February 25, 2009
Jewlicious Festival 5.0 Celebrates Diverse Talent, Unity
When the first Jewlicious festival, Jewlicious @ The Beach, launched in April 2005, co-founder Rabbi Yonah Bookstein and his team rented out a few rooms at the Alpert Jewish Community Center in Long Beach to host about 100 participants. Four years later, they are booking the entire facility to hold Jewlicious Festival 5.0, which is expected to attract 800 Jewish students and young professionals.
“We’ve put to bed the myth that young Jews don’t want to be involved,” Bookstein said. “Young Jews do want to be involved. Young Jews are thirsty for involvement and for being connected.”
From Feb. 27 to March 1, college-aged Jews will crowd the Long Beach JCC for Shabbat dinner and services, discussions, lectures and a giant Saturday night concert.
The Jewlicious movement started as a blog and the first Jewlicious festival reflected these origins with discussions that focused on virtual communities and the relationship between blogging and Judaism. Presenters at Jewlicious 5.0, on the other hand, will discuss such diverse topics as filmmaking, writing, philanthropy, pop culture and wine — all with a Jewish twist, of course.
“The breadth of what we discuss ... it’s grown and grown exponentially,” Bookstein said.
New events this year include a group bike ride to the beach, a Jewish art expo and screenings of the films made by winners and nominees of the Jewlicious-run Jewish Film Competition.
The musical acts, which have been an important element of the Jewlicious festivals from the beginning, have become more eclectic as well. Hip Hop Hoodios played the first year, and Matisyahu has been a Jewlicious regular in recent years. At Jewlicious Festival 5.0, 14 musical acts from around the world, including Israeli reggae-rock band Aharit Hayamim and Jewdyssee, a German band that pairs Old World Jewish music with club rhythms, will perform in concerts on Saturday night and Sunday afternoon.
“You can call it a happy accident ... that [the performers] also happen to represent the goal of Jewlicious in that Jews of all backgrounds are there for a common purpose in the form of common community,” said Adam Weinberg, Jewlicious Festival 5.0’s music director.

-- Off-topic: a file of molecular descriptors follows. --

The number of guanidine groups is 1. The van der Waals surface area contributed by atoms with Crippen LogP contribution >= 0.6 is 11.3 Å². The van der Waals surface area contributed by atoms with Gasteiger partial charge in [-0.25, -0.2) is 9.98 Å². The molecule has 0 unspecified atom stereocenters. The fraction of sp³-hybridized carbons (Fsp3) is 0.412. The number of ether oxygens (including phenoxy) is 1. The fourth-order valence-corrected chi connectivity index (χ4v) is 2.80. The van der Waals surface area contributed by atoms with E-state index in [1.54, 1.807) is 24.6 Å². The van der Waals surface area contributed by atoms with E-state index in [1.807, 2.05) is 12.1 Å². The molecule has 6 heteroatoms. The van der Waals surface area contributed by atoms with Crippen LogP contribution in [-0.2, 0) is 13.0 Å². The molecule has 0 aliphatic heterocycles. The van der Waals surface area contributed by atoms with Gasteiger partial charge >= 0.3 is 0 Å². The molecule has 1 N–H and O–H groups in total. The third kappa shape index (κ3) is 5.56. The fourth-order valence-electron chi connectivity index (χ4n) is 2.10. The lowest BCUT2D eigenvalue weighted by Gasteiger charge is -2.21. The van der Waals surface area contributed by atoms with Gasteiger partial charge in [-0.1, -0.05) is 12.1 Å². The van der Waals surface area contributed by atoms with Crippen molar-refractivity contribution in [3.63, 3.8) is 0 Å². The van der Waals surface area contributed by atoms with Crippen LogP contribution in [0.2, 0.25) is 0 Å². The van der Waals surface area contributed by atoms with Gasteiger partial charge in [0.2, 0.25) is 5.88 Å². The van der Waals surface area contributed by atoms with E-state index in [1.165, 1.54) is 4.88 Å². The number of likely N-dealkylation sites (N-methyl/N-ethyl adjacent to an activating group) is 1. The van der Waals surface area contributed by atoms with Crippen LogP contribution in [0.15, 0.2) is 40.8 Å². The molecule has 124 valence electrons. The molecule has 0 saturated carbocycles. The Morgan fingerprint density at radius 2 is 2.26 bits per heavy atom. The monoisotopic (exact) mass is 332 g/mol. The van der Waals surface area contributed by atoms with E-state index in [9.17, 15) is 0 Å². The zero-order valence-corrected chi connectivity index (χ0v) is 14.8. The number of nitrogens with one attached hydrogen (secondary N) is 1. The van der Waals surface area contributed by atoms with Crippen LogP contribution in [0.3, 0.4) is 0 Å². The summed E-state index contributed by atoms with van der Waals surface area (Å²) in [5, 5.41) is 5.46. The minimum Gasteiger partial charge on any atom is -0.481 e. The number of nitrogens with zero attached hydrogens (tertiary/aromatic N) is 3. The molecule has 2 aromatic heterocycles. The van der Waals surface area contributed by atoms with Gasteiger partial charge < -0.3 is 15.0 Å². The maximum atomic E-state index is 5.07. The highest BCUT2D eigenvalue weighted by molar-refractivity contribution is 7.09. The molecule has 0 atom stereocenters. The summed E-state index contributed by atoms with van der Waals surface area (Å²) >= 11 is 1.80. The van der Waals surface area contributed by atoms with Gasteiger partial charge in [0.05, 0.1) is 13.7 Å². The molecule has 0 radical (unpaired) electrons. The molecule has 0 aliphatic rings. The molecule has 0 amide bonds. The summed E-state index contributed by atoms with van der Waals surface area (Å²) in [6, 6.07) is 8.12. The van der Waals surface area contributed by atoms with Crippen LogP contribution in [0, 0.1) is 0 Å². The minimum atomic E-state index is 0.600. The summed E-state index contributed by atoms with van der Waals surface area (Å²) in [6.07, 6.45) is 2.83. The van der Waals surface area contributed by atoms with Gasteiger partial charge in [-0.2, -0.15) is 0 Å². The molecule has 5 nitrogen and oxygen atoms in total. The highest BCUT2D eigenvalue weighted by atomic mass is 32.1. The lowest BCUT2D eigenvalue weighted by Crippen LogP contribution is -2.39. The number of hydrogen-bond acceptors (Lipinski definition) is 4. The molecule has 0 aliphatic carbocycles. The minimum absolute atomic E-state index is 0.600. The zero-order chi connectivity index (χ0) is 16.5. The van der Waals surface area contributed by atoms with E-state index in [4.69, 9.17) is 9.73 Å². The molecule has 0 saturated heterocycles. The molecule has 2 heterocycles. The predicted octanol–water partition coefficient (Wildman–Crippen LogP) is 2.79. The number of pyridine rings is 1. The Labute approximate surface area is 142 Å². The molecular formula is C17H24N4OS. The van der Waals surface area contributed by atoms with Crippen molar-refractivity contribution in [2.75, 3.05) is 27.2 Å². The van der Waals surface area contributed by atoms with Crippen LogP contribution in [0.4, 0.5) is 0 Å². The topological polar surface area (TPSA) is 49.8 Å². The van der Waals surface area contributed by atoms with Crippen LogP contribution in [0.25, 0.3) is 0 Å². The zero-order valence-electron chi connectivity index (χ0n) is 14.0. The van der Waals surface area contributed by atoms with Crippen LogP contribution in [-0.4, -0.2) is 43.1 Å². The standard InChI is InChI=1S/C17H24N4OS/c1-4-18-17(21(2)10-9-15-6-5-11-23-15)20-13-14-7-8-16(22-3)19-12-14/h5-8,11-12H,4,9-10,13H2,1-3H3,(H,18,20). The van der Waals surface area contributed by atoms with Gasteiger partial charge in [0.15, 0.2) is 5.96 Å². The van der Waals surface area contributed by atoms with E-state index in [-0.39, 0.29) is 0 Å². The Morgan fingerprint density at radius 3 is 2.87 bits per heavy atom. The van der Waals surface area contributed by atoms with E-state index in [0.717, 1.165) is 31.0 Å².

At the Saturday night concert, Y-Love, a black Orthodox rapper, will be spitting rhymes on the same stage as Moshav, a Los Angeles-based alternative folk-rock band, and Rav Shmuel, a 6-foot-5 Chasidic rabbi who is popular in New York City’s anti-folk scene. On Sunday afternoon, Inbar Bakal, a secular but traditional Sephardic Jew, will sing her own versions of biblical texts set to old Yemenite melodies. The fact that the bands have very different backgrounds, but all perform over the same weekend, speaks to the festival’s goals of promoting Jewish unity and celebrating Jewish diversity.
Baltimore-born rapper Y-Love started rhyming when he was attending a yeshiva in Jerusalem. He and his study partner used hip-hop to memorize passages from Gamarah.
“It wasn’t who had the best bling or who could beat whose ass,” he said, “It was about who knew more Torah.”
Y-Love said he likes the Jewlicious Festival because of the diversity of Jews it brings together.
“Orthodox Jews, secular Israelis ... people from drastically different parts of the Jewish world are all coming together for one purpose: to further Jewish unity. That’s enough of a reason to celebrate. The festival is the icing on the cake,” he said.
Moshav headlined Jewlicious Festival 4.0, and, according to music director Weinberg, the band kept people dancing until 2 a.m.
Yehuda Solomon, Moshav’s singer and percussionist, was born and reared in Israel, at Rabbi Shlomo Carlebach’s Moshav Mevo Modi’im. Since his band moved to Los Angeles in 2000, they have played clubs, Purim parties, weddings and funerals.
“We want our music to apply to everyone. Not just Jews. We appreciate being in any room filled with people enjoying music,” Solomon said.
Matisyahu, best known for mixing Jewish themes with reggae, rock and hip-hop, will also make an appearance at the festival this year.
Rav Shmuel, a rabbi/singer/songwriter, has performed at the last three Jewlicious festivals and will emcee the concert on Saturday night.
“He’s definitely outside the box when it comes to your typical religious, Orthodox person,” Weinberg said, describing Shmuel. “He’s as comfortable and as well known in the cool, funky folk clubs in parts of New York City as he is in the yeshiva world.”
Shmuel, who will also lead a late-night Torah study at Jewlicious 5.0, said that his songs, mostly about relationship issues, are only subtly Jewish.
Bakal, who will perform at the more intimate Sunday afternoon concert, served in the Israeli air force for four years before moving to Southern California in 2003.
Her band consists of Dimitris Machlis from Greece on the oud, Satnam Singh Ramgotra from India on the tables and Lebanese American Loren Khulusi playing the keyboard and coordinating the computer animation.
Bakal describes her music as “traditional but with total kick.”
“You have a woman on stage that’s shaking her ass and singing holy stuff and singing prayers. So, it’s not something you see everyday,” Bakal said.
For more information about Jewlicious Festival 5.0, visit jewliciousfestival.com.
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